Knowing your goal, agreeing on the big questions and identifying your research methods.

User research is about working with teams to understand who users are, where they are, what they do and what they need.

As with all other aspects of user research, you’ll need the guidance of a professional to begin with. Time, experience and training will enable you to develop your own skills.

Read more about what user research is.

Know your goal

Start with a clear, shared goal for the research. Make sure you know why you’re doing the research and how you can apply it. Good research only takes you so far — to have impact and be worthwhile it needs to be relevant and usable by your team.

At each stage of design the goals of the research and methods used will vary, but will usually fall into one of the following broad aims:

  • understanding potential users and their lives
  • working out what the team should be designing and building
  • testing what the team have designed to find issues

Your goal to start with might be as simple as ‘we need to understand the perspective of people who are not us’. Be clear about how you might use the insight that you gather, particularly if it’s not what you expected to find. Having a goal will help you understand what you need to know — then you can start planning how you’ll find this out.

Agree on the big questions

You have to know your research question before you can choose how to answer it. Asking the wrong question won’t give you what you need.

The research question is the big question that you want to know, not what you ask in an interview. Often, you’ll use more than one method to explore the question.

Start with your high-priority questions. These are the big assumptions that the team are making, or the things you don’t know that carry the most risk if you’re wrong. To figure this out, you need to first establish what you do know about your users, and then identify the gaps in your knowledge.

Planning user research begins with considering what evidence you already have to answer these questions:

  • who are the users?
  • what are the user groups?
  • what do you already know about their behaviours, goals, motivations and needs?
  • what assumptions have you made about them?

Review any existing research and develop a good understanding of who your users are, and what you already know about them. This may be based on knowledge within your organisation. For example, data that you collect about who uses your service and anecdotal evidence from members of staff. It can be also be found by doing desk research. You should find out:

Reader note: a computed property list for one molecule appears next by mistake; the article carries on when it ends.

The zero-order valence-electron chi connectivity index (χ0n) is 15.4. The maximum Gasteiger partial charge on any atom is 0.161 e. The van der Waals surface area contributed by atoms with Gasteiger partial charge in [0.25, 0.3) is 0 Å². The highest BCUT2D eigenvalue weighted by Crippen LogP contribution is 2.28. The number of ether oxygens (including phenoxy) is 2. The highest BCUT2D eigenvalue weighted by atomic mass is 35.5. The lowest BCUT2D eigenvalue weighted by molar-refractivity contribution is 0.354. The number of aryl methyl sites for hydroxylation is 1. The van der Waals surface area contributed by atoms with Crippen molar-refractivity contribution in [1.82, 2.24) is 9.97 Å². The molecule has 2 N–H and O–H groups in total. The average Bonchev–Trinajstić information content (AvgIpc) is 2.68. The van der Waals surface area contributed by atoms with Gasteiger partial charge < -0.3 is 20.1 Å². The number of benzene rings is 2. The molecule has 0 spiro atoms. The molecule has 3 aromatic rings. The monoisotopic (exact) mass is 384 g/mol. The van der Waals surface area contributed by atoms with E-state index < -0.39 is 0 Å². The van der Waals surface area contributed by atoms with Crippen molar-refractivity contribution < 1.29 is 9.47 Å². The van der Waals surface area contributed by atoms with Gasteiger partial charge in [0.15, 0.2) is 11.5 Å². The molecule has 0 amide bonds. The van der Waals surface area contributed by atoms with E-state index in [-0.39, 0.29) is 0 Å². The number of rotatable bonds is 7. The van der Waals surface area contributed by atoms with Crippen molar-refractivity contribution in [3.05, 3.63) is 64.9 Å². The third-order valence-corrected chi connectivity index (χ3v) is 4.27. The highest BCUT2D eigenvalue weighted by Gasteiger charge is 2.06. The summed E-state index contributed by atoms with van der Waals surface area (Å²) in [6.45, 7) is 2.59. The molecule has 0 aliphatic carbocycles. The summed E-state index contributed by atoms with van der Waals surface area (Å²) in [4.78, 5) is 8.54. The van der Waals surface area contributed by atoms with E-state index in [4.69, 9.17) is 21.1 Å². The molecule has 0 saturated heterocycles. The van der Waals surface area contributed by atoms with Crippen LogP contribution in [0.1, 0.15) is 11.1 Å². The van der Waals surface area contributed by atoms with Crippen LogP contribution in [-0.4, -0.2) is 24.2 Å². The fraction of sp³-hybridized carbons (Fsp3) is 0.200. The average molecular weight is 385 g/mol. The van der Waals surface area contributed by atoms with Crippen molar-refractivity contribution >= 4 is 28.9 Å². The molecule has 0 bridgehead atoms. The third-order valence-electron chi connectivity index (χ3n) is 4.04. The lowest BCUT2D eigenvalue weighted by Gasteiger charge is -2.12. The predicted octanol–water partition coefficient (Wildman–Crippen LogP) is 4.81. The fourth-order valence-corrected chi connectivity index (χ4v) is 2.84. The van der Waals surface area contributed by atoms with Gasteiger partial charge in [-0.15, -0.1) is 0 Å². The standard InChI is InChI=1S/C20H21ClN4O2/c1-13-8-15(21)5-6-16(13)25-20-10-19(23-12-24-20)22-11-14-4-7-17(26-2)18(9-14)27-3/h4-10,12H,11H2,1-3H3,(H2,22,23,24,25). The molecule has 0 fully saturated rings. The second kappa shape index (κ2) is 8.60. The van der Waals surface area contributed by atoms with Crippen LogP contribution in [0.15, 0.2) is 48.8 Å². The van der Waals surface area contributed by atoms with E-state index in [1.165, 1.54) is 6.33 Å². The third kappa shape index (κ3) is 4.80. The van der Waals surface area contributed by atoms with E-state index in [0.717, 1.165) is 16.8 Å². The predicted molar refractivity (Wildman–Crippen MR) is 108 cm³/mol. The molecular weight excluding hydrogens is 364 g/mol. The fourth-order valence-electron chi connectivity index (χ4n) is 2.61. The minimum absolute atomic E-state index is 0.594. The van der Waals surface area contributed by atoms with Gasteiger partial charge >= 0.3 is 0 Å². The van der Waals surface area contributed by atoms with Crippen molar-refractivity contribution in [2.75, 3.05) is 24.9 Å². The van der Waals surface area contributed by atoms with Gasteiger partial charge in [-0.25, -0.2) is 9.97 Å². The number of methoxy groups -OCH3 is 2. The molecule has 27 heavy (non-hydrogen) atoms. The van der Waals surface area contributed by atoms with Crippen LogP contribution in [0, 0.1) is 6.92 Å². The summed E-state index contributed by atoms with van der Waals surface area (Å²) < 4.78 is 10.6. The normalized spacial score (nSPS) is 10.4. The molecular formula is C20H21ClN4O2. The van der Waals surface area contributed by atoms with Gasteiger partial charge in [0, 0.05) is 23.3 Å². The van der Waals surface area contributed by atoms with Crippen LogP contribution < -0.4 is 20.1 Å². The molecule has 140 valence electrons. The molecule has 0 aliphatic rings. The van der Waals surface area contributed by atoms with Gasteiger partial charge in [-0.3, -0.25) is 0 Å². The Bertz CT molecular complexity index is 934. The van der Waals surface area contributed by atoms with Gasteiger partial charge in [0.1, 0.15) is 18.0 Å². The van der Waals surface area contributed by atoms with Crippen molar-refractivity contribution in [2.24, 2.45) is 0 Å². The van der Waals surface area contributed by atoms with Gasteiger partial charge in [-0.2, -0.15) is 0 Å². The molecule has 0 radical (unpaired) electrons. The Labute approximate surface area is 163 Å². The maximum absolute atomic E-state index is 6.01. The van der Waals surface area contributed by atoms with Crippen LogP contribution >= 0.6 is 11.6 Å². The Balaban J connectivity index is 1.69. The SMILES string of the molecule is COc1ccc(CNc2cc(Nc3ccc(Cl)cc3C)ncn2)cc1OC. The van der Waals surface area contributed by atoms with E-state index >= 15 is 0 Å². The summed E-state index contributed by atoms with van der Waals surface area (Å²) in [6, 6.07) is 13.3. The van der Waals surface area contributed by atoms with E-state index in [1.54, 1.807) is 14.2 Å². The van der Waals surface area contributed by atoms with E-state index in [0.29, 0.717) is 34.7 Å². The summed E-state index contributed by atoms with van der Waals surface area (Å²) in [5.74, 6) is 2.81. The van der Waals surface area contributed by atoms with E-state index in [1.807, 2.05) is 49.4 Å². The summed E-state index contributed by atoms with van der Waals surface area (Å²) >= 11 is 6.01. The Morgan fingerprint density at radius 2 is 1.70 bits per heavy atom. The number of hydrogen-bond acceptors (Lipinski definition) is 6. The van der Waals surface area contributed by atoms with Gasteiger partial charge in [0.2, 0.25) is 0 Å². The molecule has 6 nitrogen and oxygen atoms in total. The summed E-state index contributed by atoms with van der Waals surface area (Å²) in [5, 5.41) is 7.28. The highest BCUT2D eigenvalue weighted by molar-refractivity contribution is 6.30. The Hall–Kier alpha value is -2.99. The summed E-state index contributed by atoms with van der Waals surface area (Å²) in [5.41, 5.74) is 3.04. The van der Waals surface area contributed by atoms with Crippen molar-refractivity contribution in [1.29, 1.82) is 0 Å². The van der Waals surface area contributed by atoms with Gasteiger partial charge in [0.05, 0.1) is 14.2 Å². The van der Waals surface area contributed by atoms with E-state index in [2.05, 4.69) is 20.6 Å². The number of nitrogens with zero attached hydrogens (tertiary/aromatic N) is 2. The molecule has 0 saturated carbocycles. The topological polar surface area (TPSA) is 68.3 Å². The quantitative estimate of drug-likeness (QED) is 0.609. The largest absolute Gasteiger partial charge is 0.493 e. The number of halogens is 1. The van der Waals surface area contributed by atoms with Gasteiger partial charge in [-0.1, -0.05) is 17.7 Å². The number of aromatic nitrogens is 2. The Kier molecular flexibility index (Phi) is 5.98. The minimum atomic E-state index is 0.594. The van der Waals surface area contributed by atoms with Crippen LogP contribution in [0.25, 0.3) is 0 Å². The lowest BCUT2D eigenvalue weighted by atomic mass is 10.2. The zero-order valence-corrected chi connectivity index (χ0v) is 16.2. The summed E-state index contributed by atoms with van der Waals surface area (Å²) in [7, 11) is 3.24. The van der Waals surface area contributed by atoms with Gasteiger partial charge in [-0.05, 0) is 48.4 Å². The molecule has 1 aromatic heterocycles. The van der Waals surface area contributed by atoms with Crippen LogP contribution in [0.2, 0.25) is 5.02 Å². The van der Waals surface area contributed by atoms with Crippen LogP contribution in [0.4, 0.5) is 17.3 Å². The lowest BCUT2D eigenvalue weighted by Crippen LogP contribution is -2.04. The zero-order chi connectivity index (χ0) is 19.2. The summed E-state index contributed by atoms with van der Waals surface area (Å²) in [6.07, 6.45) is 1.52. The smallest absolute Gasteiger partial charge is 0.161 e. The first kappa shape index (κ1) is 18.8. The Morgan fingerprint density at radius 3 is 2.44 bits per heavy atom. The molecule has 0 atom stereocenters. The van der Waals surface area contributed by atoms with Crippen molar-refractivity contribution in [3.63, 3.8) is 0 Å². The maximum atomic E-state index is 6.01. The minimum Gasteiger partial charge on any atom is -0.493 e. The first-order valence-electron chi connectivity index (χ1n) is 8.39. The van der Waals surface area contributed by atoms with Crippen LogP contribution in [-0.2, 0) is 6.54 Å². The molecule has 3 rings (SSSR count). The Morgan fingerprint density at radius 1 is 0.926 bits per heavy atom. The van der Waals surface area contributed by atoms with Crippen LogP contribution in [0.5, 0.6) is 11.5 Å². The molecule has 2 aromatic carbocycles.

• what user data your organisation already has
  • what recent user research your organisation may have done that could still be relevant
  • what data you may have access to from other research organisations

This is the first step in identifying the gaps in your knowledge. This information will define what to do next. Your research questions will start broad in the early stages of design, but they’ll evolve and focus quickly as you learn.

Identifying research methods

Asking your research question directly will not help you learn anything. People often don’t know or are unwilling to admit to their true behaviours, and can be good at making up answers.

Once you know the big questions, spend time working out what approach you’ll take to answering them. How will you explore these questions with users?

You can choose from a range of methods when doing user research, but you’ll learn that most of them work only at particular times and for particular purposes. Choosing the right method only takes you so far. User research is a skill that takes training and practice to do it properly.

When deciding what research activity will be most relevant, consider:

  • how can you gather the best possible range of evidence?
  • how much time do you have and what is your budget?
  • who on the team is available to provide support?
  • what skills do you have available in your team?

Gathering multiple sources of evidence from different methods will help you and the team become confident in the validity of the research.

Collect, make sense of and communicate evidence in a clear way so that other people in the team and organisation understand the work that is being undertaken and why.

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